• Budgets for capital investment and day-to-day spending each lifted by around £1bn in 2020-21
  • Measures include changes to pension tax rules that will benefit senior doctors
  • No confirmation on multiyear training or capital budgets

The Department of Health and Social Care’s budget for capital investment will be lifted by £1bn in 2020-21 compared to previous plans.

According to Budget documents published by the Treasury, the department’s capital budget will rise by £1.1bn next year. It will total £8.2bn, compared to the £7.1bn that was previously planned.

The additional money will largely be invested in “estate refurbishments and building maintenance”, the documents said, as opposed to progressing the government’s flagship pledge for “40 new hospitals”.

In his speech, chancellor Rishi Sunak suggested a multiyear NHS capital budget would be detailed in a spending review in July.

Meanwhile, the department’s revenue budget will also rise by around £1bn, compared to that set after the five year funding settlement. It will total £139.8bn in 2020-21, compared to the £138.9bn that was planned in September.

This is broadly in line with commitments made in the Conservative election manifesto.

It will also help fund changes to pension tax rules that are designed to benefit senior NHS doctors who had been hit by tax charges.

And it will enable a “significant funding package to improve the recruitment, training and retention of nurses in England, ensuring there are 50,000 more in the NHS; and for the recruitment, training and retention of up to 6,000 more GPs and 6,000 more primary care professionals in England, such as physiotherapists and pharmacists”, the documents said.

John Appleby, chief economist at the Nuffield Trust, described the additional money as “modest”, but “good news”.

Mr Sunak spoke of an additional £6bn in NHS funding spread over the course of the Parliament, which would equate to an uplift to the annual budget of £1.2bn. But there is no detail on the phasing of this, beyond 2020-21, or the split between revenue and capital.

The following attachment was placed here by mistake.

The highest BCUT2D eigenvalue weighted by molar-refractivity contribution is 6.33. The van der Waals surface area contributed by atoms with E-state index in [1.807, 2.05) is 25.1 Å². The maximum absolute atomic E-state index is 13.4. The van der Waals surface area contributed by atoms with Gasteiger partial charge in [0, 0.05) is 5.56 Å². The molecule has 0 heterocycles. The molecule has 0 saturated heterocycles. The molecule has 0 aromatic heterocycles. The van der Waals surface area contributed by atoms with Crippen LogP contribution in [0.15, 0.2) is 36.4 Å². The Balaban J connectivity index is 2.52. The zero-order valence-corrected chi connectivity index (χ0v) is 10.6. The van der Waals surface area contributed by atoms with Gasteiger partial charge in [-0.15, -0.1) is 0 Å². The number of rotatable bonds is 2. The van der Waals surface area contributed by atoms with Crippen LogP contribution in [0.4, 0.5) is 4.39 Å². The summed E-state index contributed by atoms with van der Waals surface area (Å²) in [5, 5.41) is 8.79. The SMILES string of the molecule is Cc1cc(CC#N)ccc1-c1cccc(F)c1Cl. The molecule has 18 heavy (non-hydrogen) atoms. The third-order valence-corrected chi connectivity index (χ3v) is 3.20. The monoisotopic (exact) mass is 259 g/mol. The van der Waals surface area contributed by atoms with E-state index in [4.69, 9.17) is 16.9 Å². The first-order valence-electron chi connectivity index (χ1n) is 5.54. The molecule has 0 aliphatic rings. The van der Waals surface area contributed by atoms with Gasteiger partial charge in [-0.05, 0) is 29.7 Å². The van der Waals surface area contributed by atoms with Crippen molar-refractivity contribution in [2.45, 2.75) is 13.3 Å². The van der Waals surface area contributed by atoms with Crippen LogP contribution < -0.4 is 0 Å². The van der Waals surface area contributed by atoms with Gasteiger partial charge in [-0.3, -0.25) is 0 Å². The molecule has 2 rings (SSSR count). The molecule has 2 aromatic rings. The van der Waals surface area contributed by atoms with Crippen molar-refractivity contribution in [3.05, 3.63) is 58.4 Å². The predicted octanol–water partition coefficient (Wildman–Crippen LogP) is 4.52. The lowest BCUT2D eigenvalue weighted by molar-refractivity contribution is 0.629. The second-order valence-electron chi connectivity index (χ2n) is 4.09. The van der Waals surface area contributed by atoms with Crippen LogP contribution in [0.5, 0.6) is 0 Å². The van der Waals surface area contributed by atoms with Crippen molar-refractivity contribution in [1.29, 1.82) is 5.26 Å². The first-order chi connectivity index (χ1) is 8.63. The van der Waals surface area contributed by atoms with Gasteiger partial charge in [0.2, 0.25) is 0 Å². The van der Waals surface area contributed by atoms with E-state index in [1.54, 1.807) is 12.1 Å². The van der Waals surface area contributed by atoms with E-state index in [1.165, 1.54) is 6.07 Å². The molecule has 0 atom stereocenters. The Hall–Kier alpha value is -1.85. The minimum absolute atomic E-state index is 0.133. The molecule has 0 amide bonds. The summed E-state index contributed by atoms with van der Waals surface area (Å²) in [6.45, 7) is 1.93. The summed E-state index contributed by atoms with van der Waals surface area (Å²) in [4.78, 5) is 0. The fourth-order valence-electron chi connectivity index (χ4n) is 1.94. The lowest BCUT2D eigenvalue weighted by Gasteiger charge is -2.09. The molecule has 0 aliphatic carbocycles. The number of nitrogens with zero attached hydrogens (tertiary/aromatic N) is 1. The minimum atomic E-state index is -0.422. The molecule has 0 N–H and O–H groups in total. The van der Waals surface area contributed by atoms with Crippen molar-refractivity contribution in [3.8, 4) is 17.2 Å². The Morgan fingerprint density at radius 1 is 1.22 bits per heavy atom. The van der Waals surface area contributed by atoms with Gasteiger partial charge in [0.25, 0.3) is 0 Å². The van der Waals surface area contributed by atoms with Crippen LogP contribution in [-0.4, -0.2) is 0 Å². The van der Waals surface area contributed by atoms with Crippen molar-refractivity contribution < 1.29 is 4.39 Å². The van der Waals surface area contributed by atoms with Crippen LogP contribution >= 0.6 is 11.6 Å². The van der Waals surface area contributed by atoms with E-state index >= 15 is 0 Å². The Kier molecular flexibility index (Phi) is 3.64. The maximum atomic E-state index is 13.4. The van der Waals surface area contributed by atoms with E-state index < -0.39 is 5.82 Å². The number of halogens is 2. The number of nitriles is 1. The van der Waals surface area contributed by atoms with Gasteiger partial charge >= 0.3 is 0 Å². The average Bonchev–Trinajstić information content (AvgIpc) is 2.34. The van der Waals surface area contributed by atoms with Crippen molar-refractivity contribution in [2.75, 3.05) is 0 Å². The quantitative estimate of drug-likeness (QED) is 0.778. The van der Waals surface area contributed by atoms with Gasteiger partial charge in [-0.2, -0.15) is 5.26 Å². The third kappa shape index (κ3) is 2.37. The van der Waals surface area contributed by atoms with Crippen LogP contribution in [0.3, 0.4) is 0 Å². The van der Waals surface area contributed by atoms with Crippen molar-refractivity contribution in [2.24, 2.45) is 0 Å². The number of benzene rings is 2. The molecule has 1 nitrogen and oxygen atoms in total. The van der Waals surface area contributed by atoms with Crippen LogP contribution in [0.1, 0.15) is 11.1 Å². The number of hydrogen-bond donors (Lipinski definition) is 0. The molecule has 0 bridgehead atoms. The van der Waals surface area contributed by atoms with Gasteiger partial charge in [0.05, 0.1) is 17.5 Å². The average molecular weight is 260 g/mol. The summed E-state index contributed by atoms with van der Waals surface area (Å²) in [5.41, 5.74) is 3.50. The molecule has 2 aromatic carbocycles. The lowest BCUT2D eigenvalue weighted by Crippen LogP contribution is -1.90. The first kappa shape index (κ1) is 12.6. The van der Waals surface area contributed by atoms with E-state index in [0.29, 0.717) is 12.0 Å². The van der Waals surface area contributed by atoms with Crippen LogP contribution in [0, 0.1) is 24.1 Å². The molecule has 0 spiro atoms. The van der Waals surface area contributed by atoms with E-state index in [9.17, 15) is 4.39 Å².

There were no specific new spending announcements for training budgets, public health or social care.

NHS England has been pressing in recent weeks for confirmation of multiyear budgets for education and training — which would enable it to set out a comprehensive workforce plan — and this call does not appear to have been met.

Separately, the chancellor also announced a £5bn contingency fund for the NHS to pay for its response to the covid-19 outbreak.

The chief executive of NHS Providers, Chris Hopson said: “Today’s Budget will be welcomed by trust chief executives as a sign that the government is willing to listen to their concerns and invest in the service.

“We are continuing to campaign for more investment in NHS infrastructure, across all sectors, and aligning the NHS’ capital budget with comparable economies. Today’s announcement is an important step towards ensuring that trusts can repair and replace outdated facilities and begin to put in place the infrastructure needed to support the delivery of the long-term plan. Although the government is moving in the right direction, we will still need more funding, a multiyear capital settlement and an effective mechanism for prioritising, accessing and spending NHS capital based on need.”


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